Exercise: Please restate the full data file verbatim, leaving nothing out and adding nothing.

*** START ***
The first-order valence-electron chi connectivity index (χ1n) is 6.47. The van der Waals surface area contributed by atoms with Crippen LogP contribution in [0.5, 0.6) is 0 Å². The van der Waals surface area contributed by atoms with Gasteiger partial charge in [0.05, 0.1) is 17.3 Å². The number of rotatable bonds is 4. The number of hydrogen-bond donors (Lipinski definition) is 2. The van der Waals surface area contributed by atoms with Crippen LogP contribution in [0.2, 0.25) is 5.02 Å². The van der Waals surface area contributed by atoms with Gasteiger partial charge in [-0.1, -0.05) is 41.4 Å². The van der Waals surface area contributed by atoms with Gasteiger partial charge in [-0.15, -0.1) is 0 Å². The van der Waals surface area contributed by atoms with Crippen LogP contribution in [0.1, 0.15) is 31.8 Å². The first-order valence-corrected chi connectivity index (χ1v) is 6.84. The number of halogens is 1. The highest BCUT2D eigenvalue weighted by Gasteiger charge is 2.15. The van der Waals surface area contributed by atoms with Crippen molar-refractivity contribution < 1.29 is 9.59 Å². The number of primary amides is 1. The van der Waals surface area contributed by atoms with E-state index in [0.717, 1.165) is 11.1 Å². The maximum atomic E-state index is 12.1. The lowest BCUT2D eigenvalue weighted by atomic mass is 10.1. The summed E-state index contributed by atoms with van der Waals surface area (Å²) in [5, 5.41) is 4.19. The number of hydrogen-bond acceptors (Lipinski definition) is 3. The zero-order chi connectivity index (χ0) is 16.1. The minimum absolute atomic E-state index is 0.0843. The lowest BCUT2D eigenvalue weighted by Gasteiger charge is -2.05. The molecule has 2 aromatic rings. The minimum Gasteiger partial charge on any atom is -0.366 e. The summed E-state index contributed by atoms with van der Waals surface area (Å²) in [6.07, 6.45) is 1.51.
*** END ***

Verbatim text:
The first-order valence-electron chi connectivity index (χ1n) is 6.47. The van der Waals surface area contributed by atoms with Crippen LogP contribution in [0.5, 0.6) is 0 Å². The van der Waals surface area contributed by atoms with Gasteiger partial charge in [0.05, 0.1) is 17.3 Å². The number of rotatable bonds is 4. The number of hydrogen-bond donors (Lipinski definition) is 2. The van der Waals surface area contributed by atoms with Crippen LogP contribution in [0.2, 0.25) is 5.02 Å². The van der Waals surface area contributed by atoms with Gasteiger partial charge in [-0.1, -0.05) is 41.4 Å². The van der Waals surface area contributed by atoms with Gasteiger partial charge in [-0.15, -0.1) is 0 Å². The van der Waals surface area contributed by atoms with Crippen LogP contribution in [0.1, 0.15) is 31.8 Å². The first-order valence-corrected chi connectivity index (χ1v) is 6.84. The number of halogens is 1. The highest BCUT2D eigenvalue weighted by Gasteiger charge is 2.15. The van der Waals surface area contributed by atoms with Crippen molar-refractivity contribution < 1.29 is 9.59 Å². The number of primary amides is 1. The van der Waals surface area contributed by atoms with E-state index in [0.717, 1.165) is 11.1 Å². The maximum atomic E-state index is 12.1. The lowest BCUT2D eigenvalue weighted by atomic mass is 10.1. The summed E-state index contributed by atoms with van der Waals surface area (Å²) in [5, 5.41) is 4.19. The number of hydrogen-bond acceptors (Lipinski definition) is 3. The zero-order chi connectivity index (χ0) is 16.1. The minimum absolute atomic E-state index is 0.0843. The lowest BCUT2D eigenvalue weighted by Gasteiger charge is -2.05. The molecule has 2 aromatic rings. The minimum Gasteiger partial charge on any atom is -0.366 e. The summed E-state index contributed by atoms with van der Waals surface area (Å²) in [6.07, 6.45) is 1.51.